Updated 11 August 2021
All faculty, staff, students, and visitors must wear a face covering that covers their nose and mouth whenever in buildings occupied by Princeton University. This includes, but is not limited to, all buildings and grounds, University vehicles, dining halls, Tiger Transit buses, conference rooms, office buildings, elevators, and parking structures. Individuals do not need to wear a face covering when alone in a room, cubicle, or vehicle or when outdoors. .
The CDC recommends the use of face coverings to decrease the spread of droplets containing the virus that may be generated when the wearer coughs, sneezes or talks.
Wearing a face covering does not replace the need for other measures to prevent the spread of the virus that causes COVID-19. In addition to wearing cloth face coverings, remember to:
- Avoid contact with those who are sick, stay home if you're sick, and if you become sick at work, distance yourself from co-workers, contact your supervisor and go home.
- Maintain at least 6 feet of distance (at least two arm lengths) from others on campus when possible. You are considered a close contact, regardless of the use of a face covering, if you were less than 6 feet away from a COVID-19 positive person for 15 minutes or longer, over a 24-hour period.
- Frequently clean hands with soap and water or an alcohol-based hand sanitizer with at least 60% alcohol.
- Avoid touching your eyes, nose, and mouth.
- Practice good cough and sneeze etiquette.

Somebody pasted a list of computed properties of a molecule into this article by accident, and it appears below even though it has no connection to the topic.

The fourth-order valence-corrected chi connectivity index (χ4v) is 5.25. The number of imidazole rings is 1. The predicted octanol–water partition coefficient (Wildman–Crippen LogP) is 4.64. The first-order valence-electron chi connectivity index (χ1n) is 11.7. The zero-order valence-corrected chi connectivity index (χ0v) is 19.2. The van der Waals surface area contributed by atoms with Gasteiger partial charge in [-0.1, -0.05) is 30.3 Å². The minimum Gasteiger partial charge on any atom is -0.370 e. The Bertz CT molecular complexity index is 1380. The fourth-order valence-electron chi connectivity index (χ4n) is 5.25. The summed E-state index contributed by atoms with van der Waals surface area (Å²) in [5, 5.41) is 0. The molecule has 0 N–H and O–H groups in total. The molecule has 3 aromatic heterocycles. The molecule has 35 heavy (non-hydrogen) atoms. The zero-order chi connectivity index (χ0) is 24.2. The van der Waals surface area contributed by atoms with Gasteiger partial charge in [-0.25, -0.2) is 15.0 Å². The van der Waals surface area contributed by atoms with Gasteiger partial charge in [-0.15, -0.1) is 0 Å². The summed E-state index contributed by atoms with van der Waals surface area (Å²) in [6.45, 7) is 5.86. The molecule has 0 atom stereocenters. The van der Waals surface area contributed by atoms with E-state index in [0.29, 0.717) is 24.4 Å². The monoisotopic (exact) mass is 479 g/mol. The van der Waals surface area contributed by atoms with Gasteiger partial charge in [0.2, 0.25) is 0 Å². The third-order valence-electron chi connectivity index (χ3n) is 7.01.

- Routinely disinfect high touch points, facilities, work areas, personal electronics, and shared equipment and spaces. Frequently-touched surfaces in University vehicles must be wiped down after each shift or before a different employee uses the vehicle, including steering wheels, door handles, turn signals and gear shifts, seat belts.
Choosing a Face Covering
The CDC currently recommends wearing face coverings that:
- Have two or more layers of washable, breathable fabric (e.g. cotton) or tightly woven fabric (i.e., fabrics that do not let light pass through when held up to a light source).
- Completely covers your nose and mouth.
- Fits snugly against the sides of your face and doesn't have gaps around the sides of your face.
To improve how well your face covering protects you and others:
- Choose a face covering with a nose wire to prevent air from leaking out of the top of the mask and bend It over your nose to fit it close to your face.
- Use a mask fitter or brace over a disposable mask or a cloth face covering to prevent air from leaking around the edges of the mask.
- Check for gaps by cupping your hands around the outside edges of the face covering to make sure no air is flowing from the area near your eyes or from the sides of it.
- Add layers of material by using a cloth face covering that has multiple layers of fabric or wearing one disposable mask underneath a cloth face covering. The second face covering should push the edges of the inner mask against your face.